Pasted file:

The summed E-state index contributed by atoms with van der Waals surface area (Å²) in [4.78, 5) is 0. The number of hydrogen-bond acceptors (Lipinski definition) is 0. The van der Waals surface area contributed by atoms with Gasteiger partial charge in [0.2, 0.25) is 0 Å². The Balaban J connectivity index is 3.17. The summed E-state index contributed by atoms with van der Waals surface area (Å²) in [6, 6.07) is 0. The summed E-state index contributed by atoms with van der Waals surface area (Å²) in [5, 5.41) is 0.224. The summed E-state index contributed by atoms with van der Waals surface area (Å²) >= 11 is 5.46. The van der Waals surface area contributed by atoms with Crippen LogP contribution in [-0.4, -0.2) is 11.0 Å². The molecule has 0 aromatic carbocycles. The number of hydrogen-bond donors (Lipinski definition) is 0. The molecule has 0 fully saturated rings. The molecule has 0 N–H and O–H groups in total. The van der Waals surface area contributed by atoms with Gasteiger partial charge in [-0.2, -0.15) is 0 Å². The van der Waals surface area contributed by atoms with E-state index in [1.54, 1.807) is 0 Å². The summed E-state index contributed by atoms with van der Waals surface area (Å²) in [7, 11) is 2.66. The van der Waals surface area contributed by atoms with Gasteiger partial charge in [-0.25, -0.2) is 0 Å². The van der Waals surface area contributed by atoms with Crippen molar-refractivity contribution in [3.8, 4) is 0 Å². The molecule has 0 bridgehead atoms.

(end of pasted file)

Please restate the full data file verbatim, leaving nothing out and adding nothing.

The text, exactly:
The summed E-state index contributed by atoms with van der Waals surface area (Å²) in [4.78, 5) is 0. The number of hydrogen-bond acceptors (Lipinski definition) is 0. The van der Waals surface area contributed by atoms with Gasteiger partial charge in [0.2, 0.25) is 0 Å². The Balaban J connectivity index is 3.17. The summed E-state index contributed by atoms with van der Waals surface area (Å²) in [6, 6.07) is 0. The summed E-state index contributed by atoms with van der Waals surface area (Å²) in [5, 5.41) is 0.224. The summed E-state index contributed by atoms with van der Waals surface area (Å²) >= 11 is 5.46. The van der Waals surface area contributed by atoms with Crippen LogP contribution in [-0.4, -0.2) is 11.0 Å². The molecule has 0 aromatic carbocycles. The number of hydrogen-bond donors (Lipinski definition) is 0. The molecule has 0 fully saturated rings. The molecule has 0 N–H and O–H groups in total. The van der Waals surface area contributed by atoms with Gasteiger partial charge in [-0.2, -0.15) is 0 Å². The van der Waals surface area contributed by atoms with E-state index in [1.54, 1.807) is 0 Å². The summed E-state index contributed by atoms with van der Waals surface area (Å²) in [7, 11) is 2.66. The van der Waals surface area contributed by atoms with Gasteiger partial charge in [-0.25, -0.2) is 0 Å². The van der Waals surface area contributed by atoms with Crippen molar-refractivity contribution in [3.8, 4) is 0 Å². The molecule has 0 bridgehead atoms.